Welcome to our article on the self-determinant theory of motivation that states that motivation is driven by three universal psychological needs: competence, autonomy, and relatedness.
The Managerial Grid, developed by Robert Blake and Jane Mouton in the 1960s, is a behavioral model that identifies different styles of leadership based on two dimensions: concern for people and concern for production.
Lewin’s Change Management Model provides a framework that helps organizations navigate the complexities of change.
Mintzberg’s Organizational Configurations is a framework that provides a way to categorize and understand different organizational structures based on their design characteristics.
The Hawthorne Effect, named after the studies that uncovered it, refers to the phenomenon where individuals modify their behavior simply because they are being observed.
Theory Z is an alternative management approach that aimed to create a harmonious work environment while maintaining high levels of employee commitment and job satisfaction.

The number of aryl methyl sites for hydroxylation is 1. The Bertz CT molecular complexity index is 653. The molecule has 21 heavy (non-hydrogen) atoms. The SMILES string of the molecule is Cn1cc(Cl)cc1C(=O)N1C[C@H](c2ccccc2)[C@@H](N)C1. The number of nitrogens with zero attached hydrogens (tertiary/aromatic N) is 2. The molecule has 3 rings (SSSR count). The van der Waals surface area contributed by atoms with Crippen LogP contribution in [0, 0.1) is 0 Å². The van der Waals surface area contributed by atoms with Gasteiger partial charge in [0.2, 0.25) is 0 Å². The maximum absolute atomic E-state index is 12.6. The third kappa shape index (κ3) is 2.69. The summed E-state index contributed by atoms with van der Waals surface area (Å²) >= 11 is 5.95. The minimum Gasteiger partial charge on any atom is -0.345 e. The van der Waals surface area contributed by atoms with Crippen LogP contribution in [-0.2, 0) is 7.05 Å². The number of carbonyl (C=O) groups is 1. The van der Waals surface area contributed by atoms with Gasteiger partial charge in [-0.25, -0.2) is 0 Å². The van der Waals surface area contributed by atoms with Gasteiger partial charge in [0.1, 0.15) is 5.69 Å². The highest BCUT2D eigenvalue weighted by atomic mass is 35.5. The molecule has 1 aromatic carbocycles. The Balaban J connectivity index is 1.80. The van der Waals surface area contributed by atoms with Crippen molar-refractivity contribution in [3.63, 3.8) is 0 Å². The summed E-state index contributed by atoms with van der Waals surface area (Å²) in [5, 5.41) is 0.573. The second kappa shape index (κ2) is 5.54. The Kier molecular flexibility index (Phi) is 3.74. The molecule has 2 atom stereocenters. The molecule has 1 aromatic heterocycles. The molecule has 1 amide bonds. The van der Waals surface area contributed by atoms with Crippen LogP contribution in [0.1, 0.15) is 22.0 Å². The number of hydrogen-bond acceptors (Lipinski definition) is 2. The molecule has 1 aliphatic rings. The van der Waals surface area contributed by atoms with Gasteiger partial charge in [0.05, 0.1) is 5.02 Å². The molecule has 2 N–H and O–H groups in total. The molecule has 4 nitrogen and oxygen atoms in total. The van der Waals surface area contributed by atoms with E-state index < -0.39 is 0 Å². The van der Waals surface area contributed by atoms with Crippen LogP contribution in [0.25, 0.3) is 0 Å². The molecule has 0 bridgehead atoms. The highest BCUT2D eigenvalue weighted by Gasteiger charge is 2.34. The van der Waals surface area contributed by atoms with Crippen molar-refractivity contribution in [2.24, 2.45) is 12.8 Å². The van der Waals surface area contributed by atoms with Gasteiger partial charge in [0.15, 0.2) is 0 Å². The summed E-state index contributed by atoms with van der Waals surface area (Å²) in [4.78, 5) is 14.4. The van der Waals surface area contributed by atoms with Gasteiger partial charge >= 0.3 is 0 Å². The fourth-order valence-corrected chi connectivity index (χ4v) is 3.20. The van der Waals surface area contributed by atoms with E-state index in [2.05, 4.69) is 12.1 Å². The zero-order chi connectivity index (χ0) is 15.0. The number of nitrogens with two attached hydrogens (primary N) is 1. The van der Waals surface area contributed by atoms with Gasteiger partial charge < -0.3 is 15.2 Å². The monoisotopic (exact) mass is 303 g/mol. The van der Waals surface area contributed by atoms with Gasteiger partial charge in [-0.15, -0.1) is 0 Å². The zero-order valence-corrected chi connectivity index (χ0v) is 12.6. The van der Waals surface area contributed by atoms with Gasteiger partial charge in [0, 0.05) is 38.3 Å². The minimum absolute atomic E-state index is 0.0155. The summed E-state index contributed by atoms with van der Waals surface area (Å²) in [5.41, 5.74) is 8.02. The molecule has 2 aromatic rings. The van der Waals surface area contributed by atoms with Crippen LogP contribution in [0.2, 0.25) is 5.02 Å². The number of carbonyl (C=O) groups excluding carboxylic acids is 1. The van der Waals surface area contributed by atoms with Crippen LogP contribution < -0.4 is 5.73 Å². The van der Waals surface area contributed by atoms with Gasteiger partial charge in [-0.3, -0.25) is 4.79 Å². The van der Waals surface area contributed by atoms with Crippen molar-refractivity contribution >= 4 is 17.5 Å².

Schein’s Model emphasizes that organizational culture is not just a surface-level phenomenon but resides in every level of an organization. It consists of three interconnected layers: artifacts and behaviors, espoused values, and underlying assumptions.
Goleman’s Emotional Intelligence framework provides a comprehensive understanding of how emotions impact our behavior and interactions in the workplace.
Corporate culture refers to the shared values, beliefs, and norms that shape the behavior and practices of individuals within an organization. It forms the underlying ethos and social environment of a workplace, influencing how employees interact, make decisions, and view their roles and responsibilities.
Leading by example is the practice of demonstrating desirable behaviors and qualities that align with an organization’s values and goals.